17 crore agri-preneurs crying for attention

1st April 2019 BUSINESS STANDARD

The cacophony and energy around Startup India and entrepreneurship has bypassed the agri-preneur. It is time to reverse this unfortunate and cumulative neglect. In economic terms, it is a bit like setting right traditional caste discrimination in social development!

1st April 2019 BUSINESS STANDARD

R. Gopalakrishnan*

Email: rgopal@themindworks.me

(*The writer is a corporate advisor and Distinguished Professor of IIT Kharagpur. He was formerly Vice Chairman of Hindustan Unilever and Director, Tata Sons.)

The cacophony and energy around Startup India and entrepreneurship has bypassed the agri-preneur. It is time to reverse this unfortunate and cumulative neglect. In economic terms, it is a bit like setting right traditional caste discrimination in social development!

Entrepreneurs promote enterprise through meeting six challenges: (i) creating products or services for which he must find a market and customers (ii) adapting to changing consumer requirements and technological possibilities (iii) experiencing great psychological stress due to unparalleled unpredictability (iv) attracting social approbation and disapproval if he fails (v) working incredibly hard and with great passion, year after year and (vi) suffering from a poor ecosystem for management advice, mentorship, fund-raising and risk management.

These six challenges are faced by the farmer, and, therefore, they can be regarded as India’s greatest entrepreneurs–land, fish, poultry and dairy farmers—17 crores of them, bearing on their shoulders the economic wellbeing of 70 crore people, assuming four to a family. Many people mouth politically correct things about farmers but are unable to influence positively the farmers’ lot.

Farmers constitute a big, but fragmented, vote bank, so politicians do not care enough about this heterogenous bunch. Farmers are at the heart of employment generation and national economic growth, but economists do not give them enough attention. The city folks take the farmers’ wellbeing for granted and think of the rural people only as consumers of their products. Almost every Prime Minister and Finance Minister has demonstrated good intent but, exceptions apart, has found it difficult to do what is needed.

India must do what has not been done before through a six-point plan. These may appear a bit glib due to the brevity of this article, but surely the suggestions are meaningful.

  1. India needs an influential Agriculture Minister, as strong as the Finance or Home Minister. The constitutional accountability for agriculture is with the States. Yet the farmers and public look to the Centre for action, which is why it becomes so important in national politics, whether it is farmers’ livelihood or an onion crisis. That is presumably why India has a Union Agriculture Minister. Usually that job is assigned to an unknown and uninfluential political person. That needs to change.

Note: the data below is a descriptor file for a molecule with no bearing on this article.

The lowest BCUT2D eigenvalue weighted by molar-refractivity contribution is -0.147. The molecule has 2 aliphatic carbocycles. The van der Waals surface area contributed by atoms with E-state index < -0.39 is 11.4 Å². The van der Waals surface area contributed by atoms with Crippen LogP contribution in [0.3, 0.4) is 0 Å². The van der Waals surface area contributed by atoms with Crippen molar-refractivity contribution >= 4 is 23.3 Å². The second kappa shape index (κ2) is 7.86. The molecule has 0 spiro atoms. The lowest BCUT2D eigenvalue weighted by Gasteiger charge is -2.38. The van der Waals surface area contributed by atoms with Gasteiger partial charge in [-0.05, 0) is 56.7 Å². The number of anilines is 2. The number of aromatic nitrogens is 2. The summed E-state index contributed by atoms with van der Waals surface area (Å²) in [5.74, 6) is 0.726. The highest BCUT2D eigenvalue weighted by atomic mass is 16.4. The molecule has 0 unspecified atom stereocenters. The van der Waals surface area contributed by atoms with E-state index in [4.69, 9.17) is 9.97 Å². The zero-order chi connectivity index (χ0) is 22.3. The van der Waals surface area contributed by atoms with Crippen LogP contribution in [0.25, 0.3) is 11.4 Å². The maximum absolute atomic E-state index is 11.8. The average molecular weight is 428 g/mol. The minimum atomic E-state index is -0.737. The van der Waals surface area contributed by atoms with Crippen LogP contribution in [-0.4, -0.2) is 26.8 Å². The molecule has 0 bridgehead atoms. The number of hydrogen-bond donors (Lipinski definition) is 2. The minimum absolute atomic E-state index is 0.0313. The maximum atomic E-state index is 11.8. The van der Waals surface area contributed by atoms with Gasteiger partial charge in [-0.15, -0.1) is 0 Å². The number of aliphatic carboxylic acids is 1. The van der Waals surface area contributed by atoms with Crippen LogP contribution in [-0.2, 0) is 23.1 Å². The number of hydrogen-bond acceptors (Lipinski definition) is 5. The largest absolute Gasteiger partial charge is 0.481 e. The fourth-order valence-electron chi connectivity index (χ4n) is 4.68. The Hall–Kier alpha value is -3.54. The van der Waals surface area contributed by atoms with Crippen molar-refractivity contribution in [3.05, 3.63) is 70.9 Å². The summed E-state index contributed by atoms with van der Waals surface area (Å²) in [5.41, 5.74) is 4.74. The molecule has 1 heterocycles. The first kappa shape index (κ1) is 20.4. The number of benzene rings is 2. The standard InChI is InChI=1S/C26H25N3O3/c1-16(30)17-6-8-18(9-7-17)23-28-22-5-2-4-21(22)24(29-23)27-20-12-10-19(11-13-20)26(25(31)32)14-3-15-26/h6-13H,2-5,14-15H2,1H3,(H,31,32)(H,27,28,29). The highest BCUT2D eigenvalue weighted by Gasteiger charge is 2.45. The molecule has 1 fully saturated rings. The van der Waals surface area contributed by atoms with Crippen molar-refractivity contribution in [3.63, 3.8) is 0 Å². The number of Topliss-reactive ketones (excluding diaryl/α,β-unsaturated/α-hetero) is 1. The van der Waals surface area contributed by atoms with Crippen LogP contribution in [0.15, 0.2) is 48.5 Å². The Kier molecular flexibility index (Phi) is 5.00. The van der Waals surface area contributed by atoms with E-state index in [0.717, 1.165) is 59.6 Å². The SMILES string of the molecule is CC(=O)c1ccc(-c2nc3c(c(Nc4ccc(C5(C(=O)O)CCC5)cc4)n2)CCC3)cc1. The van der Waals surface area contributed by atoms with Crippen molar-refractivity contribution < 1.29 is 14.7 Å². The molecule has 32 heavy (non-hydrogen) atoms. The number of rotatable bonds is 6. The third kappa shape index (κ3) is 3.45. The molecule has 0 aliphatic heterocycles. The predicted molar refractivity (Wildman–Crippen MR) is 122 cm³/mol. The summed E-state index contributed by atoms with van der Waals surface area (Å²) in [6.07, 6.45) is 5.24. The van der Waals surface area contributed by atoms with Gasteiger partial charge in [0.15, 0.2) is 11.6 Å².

2. India needs a formal framework and a National Agricultural Development Policy. Believe it or not, India has no politically approved, National Agricultural Development Policy, whereas it does have a National Industrial Development Policy, a National SME Policy and an Entrepreneurship/ Startup India initiative. Whenever a coordinated, systems approach to transformation/change is required, management folks advise having a common framework. One such approach has been mooted1.
  3. India needs a Council of Ministers for Agriculture. Doing anything for the farmers requires active and deep cooperation between States and Centre. State-Centre relations are at a new low currently. Such collaboration needs to be revived. Farming is not like telecom, roads, electricity and other reform-seeking sectors because it has vectors of economic, social, political and power dimensions. It needs a mechanism like the National Development Council or the GST Council.
  4. Marketing must be freed up from the tangled web of controls and hindrances in which it is mired. In the past, farming initiatives were focused on increasing production. This was important to feed a growing population. To conserve the output, which increased gradually, frictional restrictions were placed in the marketing chain: regulations on where farmers can sell, restrictions on exports, taxation at mandi level and compulsory government procurement. Arbitrary restrictions on farmers’ marketing options cannot continue, looking to the future.
  5. Farmer Producer Companies must be accelerated with the same zeal and energy as initiatives like Jan Dhan Yojana or Swach Bharat. Farmers must be actively trained to organize themselves into FPCs (Farmer Producer Company). We will be better off with 1 crore FPCs (like SMEs in the industrial sector) instead of 17 crore individual farmers. A national drive on FPCs is crucial as a vehicle to implement ideas and modernization. May be NABARD should be tasked to drive this single-mindedly.
  6. A National Technology Policy must be developed and executed with urgency. A modern and futuristic approach must be implemented with regard to adoption of modern technologies. India cannot afford to debate old-fashioned technology ideas concerning land, soil, water, seeds and nutrients.

The time to act with statesmanship and national leadership will arise again after the current bout of elections in May 2019. This six-point program could be considered.

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